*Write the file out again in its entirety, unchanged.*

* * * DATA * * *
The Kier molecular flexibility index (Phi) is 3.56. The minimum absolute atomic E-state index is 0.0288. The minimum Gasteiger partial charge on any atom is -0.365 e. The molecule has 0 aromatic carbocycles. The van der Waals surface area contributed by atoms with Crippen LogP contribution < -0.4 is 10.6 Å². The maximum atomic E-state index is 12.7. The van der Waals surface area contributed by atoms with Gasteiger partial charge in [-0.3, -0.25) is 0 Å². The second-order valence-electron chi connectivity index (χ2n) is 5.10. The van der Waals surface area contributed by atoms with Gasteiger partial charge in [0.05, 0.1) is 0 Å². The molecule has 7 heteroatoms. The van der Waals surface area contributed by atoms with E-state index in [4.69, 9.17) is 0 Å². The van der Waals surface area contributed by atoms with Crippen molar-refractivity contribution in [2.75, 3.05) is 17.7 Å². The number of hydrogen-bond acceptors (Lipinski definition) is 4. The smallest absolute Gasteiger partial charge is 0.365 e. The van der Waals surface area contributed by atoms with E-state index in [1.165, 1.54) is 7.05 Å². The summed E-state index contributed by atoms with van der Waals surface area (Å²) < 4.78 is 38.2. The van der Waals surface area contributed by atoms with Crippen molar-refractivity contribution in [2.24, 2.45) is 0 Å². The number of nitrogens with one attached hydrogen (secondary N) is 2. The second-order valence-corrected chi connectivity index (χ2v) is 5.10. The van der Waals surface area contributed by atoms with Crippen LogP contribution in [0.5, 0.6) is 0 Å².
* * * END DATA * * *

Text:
The Kier molecular flexibility index (Phi) is 3.56. The minimum absolute atomic E-state index is 0.0288. The minimum Gasteiger partial charge on any atom is -0.365 e. The molecule has 0 aromatic carbocycles. The van der Waals surface area contributed by atoms with Crippen LogP contribution < -0.4 is 10.6 Å². The maximum atomic E-state index is 12.7. The van der Waals surface area contributed by atoms with Gasteiger partial charge in [-0.3, -0.25) is 0 Å². The second-order valence-electron chi connectivity index (χ2n) is 5.10. The van der Waals surface area contributed by atoms with Gasteiger partial charge in [0.05, 0.1) is 0 Å². The molecule has 7 heteroatoms. The van der Waals surface area contributed by atoms with E-state index in [4.69, 9.17) is 0 Å². The van der Waals surface area contributed by atoms with Crippen molar-refractivity contribution in [2.75, 3.05) is 17.7 Å². The number of hydrogen-bond acceptors (Lipinski definition) is 4. The smallest absolute Gasteiger partial charge is 0.365 e. The van der Waals surface area contributed by atoms with E-state index in [1.165, 1.54) is 7.05 Å². The summed E-state index contributed by atoms with van der Waals surface area (Å²) < 4.78 is 38.2. The van der Waals surface area contributed by atoms with Crippen molar-refractivity contribution in [2.24, 2.45) is 0 Å². The number of nitrogens with one attached hydrogen (secondary N) is 2. The second-order valence-corrected chi connectivity index (χ2v) is 5.10. The van der Waals surface area contributed by atoms with Crippen LogP contribution in [0.5, 0.6) is 0 Å².